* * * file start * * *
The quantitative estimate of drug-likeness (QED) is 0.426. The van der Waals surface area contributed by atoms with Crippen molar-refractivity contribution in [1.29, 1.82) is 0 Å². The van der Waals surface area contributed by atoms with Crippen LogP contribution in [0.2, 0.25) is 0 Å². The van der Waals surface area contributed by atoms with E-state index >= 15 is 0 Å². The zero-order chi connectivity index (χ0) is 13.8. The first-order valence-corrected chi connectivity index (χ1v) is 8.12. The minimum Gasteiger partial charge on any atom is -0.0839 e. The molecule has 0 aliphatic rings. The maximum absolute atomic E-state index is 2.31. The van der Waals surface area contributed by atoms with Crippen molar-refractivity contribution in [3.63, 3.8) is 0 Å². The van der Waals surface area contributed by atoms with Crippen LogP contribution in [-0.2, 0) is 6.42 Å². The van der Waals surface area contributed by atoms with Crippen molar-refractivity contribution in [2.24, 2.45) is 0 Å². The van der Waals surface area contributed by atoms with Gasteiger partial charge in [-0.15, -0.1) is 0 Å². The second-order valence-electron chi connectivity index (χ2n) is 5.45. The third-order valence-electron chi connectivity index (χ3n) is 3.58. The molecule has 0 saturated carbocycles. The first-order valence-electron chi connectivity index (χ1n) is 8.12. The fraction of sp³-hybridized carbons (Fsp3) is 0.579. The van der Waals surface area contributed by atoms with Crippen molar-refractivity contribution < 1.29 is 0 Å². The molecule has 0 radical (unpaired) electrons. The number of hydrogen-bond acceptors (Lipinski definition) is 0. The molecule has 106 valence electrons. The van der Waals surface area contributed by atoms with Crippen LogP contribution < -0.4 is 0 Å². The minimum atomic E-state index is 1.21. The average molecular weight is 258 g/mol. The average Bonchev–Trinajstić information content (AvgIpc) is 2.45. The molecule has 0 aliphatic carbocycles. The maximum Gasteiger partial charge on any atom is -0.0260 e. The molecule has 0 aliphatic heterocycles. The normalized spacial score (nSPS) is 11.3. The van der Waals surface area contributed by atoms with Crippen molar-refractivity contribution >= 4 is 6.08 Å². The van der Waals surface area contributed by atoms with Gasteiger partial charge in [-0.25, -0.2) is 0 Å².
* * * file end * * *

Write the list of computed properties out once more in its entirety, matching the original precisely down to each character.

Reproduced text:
The quantitative estimate of drug-likeness (QED) is 0.426. The van der Waals surface area contributed by atoms with Crippen molar-refractivity contribution in [1.29, 1.82) is 0 Å². The van der Waals surface area contributed by atoms with Crippen LogP contribution in [0.2, 0.25) is 0 Å². The van der Waals surface area contributed by atoms with E-state index >= 15 is 0 Å². The zero-order chi connectivity index (χ0) is 13.8. The first-order valence-corrected chi connectivity index (χ1v) is 8.12. The minimum Gasteiger partial charge on any atom is -0.0839 e. The molecule has 0 aliphatic rings. The maximum absolute atomic E-state index is 2.31. The van der Waals surface area contributed by atoms with Crippen molar-refractivity contribution in [3.63, 3.8) is 0 Å². The van der Waals surface area contributed by atoms with Crippen LogP contribution in [-0.2, 0) is 6.42 Å². The van der Waals surface area contributed by atoms with Crippen molar-refractivity contribution in [2.24, 2.45) is 0 Å². The van der Waals surface area contributed by atoms with Gasteiger partial charge in [-0.15, -0.1) is 0 Å². The second-order valence-electron chi connectivity index (χ2n) is 5.45. The third-order valence-electron chi connectivity index (χ3n) is 3.58. The molecule has 0 saturated carbocycles. The first-order valence-electron chi connectivity index (χ1n) is 8.12. The fraction of sp³-hybridized carbons (Fsp3) is 0.579. The van der Waals surface area contributed by atoms with Crippen molar-refractivity contribution < 1.29 is 0 Å². The molecule has 0 radical (unpaired) electrons. The number of hydrogen-bond acceptors (Lipinski definition) is 0. The molecule has 106 valence electrons. The van der Waals surface area contributed by atoms with Crippen LogP contribution < -0.4 is 0 Å². The minimum atomic E-state index is 1.21. The average molecular weight is 258 g/mol. The average Bonchev–Trinajstić information content (AvgIpc) is 2.45. The molecule has 0 aliphatic carbocycles. The maximum Gasteiger partial charge on any atom is -0.0260 e. The molecule has 0 aliphatic heterocycles. The normalized spacial score (nSPS) is 11.3. The van der Waals surface area contributed by atoms with Crippen molar-refractivity contribution >= 4 is 6.08 Å². The van der Waals surface area contributed by atoms with Gasteiger partial charge in [-0.25, -0.2) is 0 Å².